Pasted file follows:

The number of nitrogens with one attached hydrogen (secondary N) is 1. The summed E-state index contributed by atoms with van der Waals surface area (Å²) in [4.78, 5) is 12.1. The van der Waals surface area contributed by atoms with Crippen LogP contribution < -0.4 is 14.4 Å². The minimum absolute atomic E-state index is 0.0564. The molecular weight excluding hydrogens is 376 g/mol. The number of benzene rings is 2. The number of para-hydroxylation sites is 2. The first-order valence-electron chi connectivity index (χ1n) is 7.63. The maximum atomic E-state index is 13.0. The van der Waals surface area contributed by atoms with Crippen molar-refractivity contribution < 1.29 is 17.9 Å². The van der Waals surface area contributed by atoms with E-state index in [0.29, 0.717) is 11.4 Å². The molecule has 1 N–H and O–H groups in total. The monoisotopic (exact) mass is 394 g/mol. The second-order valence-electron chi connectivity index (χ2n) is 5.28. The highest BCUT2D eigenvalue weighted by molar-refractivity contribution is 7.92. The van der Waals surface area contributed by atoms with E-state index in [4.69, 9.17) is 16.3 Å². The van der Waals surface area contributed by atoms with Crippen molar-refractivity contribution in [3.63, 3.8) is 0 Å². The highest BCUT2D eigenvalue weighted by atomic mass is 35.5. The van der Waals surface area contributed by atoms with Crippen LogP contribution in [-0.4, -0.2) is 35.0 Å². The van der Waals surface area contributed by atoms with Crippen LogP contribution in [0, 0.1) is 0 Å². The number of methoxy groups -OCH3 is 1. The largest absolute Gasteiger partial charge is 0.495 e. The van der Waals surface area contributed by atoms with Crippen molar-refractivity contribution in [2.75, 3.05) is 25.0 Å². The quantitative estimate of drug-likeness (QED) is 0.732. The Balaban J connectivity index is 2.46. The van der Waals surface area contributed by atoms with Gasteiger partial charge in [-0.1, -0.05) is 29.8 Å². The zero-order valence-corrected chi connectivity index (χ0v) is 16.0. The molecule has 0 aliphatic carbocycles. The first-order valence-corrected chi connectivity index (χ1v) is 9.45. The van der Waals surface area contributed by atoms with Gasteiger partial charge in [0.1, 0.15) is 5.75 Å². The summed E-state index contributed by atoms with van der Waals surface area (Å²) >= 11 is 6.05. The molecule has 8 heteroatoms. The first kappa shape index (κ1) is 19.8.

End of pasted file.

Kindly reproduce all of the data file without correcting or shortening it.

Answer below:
The number of nitrogens with one attached hydrogen (secondary N) is 1. The summed E-state index contributed by atoms with van der Waals surface area (Å²) in [4.78, 5) is 12.1. The van der Waals surface area contributed by atoms with Crippen LogP contribution < -0.4 is 14.4 Å². The minimum absolute atomic E-state index is 0.0564. The molecular weight excluding hydrogens is 376 g/mol. The number of benzene rings is 2. The number of para-hydroxylation sites is 2. The first-order valence-electron chi connectivity index (χ1n) is 7.63. The maximum atomic E-state index is 13.0. The van der Waals surface area contributed by atoms with Crippen molar-refractivity contribution < 1.29 is 17.9 Å². The van der Waals surface area contributed by atoms with E-state index in [0.29, 0.717) is 11.4 Å². The molecule has 1 N–H and O–H groups in total. The monoisotopic (exact) mass is 394 g/mol. The second-order valence-electron chi connectivity index (χ2n) is 5.28. The highest BCUT2D eigenvalue weighted by molar-refractivity contribution is 7.92. The van der Waals surface area contributed by atoms with E-state index in [4.69, 9.17) is 16.3 Å². The van der Waals surface area contributed by atoms with Crippen molar-refractivity contribution in [3.63, 3.8) is 0 Å². The highest BCUT2D eigenvalue weighted by atomic mass is 35.5. The van der Waals surface area contributed by atoms with Crippen LogP contribution in [-0.4, -0.2) is 35.0 Å². The van der Waals surface area contributed by atoms with Crippen LogP contribution in [0, 0.1) is 0 Å². The number of methoxy groups -OCH3 is 1. The largest absolute Gasteiger partial charge is 0.495 e. The van der Waals surface area contributed by atoms with Crippen molar-refractivity contribution in [2.75, 3.05) is 25.0 Å². The quantitative estimate of drug-likeness (QED) is 0.732. The Balaban J connectivity index is 2.46. The van der Waals surface area contributed by atoms with Gasteiger partial charge in [-0.1, -0.05) is 29.8 Å². The zero-order valence-corrected chi connectivity index (χ0v) is 16.0. The molecule has 0 aliphatic carbocycles. The first-order valence-corrected chi connectivity index (χ1v) is 9.45. The van der Waals surface area contributed by atoms with Gasteiger partial charge in [0.1, 0.15) is 5.75 Å². The summed E-state index contributed by atoms with van der Waals surface area (Å²) >= 11 is 6.05. The molecule has 8 heteroatoms. The first kappa shape index (κ1) is 19.8.